Jack Newton admits his initial strategy for launching a startup in Vancouver was like a hammer looking for a nail.
A decade ago, it was obvious to the entrepreneur that cloud computing was transforming how businesses approach software.
Instead of relying on on-premise software clients would pay for once, Newton and childhood friend Rian Gauvreau realized the industry would soon be turning to the software-as-a-service model.
“We started brainstorming businesses to build,” said the 39-year-old Newton, who specialized in machine learning while earning his master’s degree in computer science at the University of Alberta.
A consulting gig with the Law Society of British Columbia persuaded the pair to launch Clio, a software tool that helps small law firms reduce the time lawyers spend on administrative tasks.
Nine years later, the Burnaby-based software company’s head count has expanded to more than 240 employees while revenue has grown 314% over five years, according to the 2016 Deloitte Technology Fast 50 ranking.
To date, Newton has helped raise $27 million from investors.
But it’s the first $1 million raised that sealed Clio’s fate in the middle of what Newton describes as the “the nuclear winter of finance” otherwise known as 2009-10.
After pitching every angel investor they could find in Western Canada, Newton and Gauvreau were frustrated with the feedback they were getting.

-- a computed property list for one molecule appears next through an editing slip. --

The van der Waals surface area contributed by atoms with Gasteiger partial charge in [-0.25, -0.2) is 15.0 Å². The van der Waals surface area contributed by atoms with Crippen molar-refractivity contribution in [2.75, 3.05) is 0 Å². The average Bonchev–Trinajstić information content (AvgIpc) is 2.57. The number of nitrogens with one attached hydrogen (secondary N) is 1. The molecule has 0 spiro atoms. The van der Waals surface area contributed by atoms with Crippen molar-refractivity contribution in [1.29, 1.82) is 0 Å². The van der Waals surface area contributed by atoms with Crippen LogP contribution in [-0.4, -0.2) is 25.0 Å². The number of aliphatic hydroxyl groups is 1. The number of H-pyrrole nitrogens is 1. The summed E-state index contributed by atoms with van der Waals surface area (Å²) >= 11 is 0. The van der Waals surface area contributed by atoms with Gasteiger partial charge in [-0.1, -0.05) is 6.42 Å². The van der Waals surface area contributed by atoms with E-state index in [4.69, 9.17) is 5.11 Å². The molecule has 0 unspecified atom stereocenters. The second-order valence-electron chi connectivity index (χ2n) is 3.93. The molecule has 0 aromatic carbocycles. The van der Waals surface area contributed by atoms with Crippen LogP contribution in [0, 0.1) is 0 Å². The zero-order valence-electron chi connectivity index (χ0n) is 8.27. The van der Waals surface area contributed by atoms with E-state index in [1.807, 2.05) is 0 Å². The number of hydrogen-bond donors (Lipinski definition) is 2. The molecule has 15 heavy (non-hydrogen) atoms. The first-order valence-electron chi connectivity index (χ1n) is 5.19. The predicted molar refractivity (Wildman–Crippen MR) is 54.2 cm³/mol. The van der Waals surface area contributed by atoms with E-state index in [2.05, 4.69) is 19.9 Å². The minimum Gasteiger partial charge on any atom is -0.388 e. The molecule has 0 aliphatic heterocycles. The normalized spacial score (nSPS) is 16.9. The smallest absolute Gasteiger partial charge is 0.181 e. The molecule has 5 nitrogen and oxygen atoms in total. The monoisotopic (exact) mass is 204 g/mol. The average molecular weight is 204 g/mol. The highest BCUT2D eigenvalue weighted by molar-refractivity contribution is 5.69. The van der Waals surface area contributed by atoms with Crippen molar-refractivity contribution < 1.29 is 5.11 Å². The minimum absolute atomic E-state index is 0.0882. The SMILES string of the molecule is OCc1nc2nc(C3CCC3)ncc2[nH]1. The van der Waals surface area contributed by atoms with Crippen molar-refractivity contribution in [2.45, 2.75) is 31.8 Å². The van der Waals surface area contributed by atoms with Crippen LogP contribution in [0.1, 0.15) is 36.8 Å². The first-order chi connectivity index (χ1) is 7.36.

Everyone liked the idea of a company that could provide management tools to small law practices to help them reduce costs, recalled Newton.
But the problem was that everyone was afraid the financial system could fall apart at any moment.
While the co-founders were trying to squeeze water from stone, German investor Christoph Janz came across a blog post detailing Clio’s business model and immediately fired off an email to the company.
The message sat in a spam folder for two weeks.
“He was even more interested because of the delay,” Newton said.
Janz sent off a second message. This time, Gauvreau discovered it after he got bored while on hold during a phone call and began digging through the spam folder.
The German investor went on to lead that first round of financing.
The circumstances of his company’s beginnings, with their element of blind chance and the excitement of unforeseen opportunity, were something that Newton knew he might experience after leaving a stable job at Chenomx Inc., a University of Alberta spinoff company specializing in medical technologies.
Working there as the director of software development, Newton absorbed everything he could from the CEO before realizing what his next career move would be.
“I started to appreciate that while I loved working there, I really wanted to have a shot doing it myself,” he said.
He soon reconnected with his old elementary school friend, Gauvreau, and made his way to B.C. with wife Tonia Newton, whom he’s known since high school.
The three Newton children – ages 5, 7 and 8 – are all campers, and the family travels to Vancouver Island for outdoor recreation when they can.
Meanwhile, Newton said to maintain that work-life balance he’s been using the same trick every since his university days:
“I’ve run every day for 20 years.”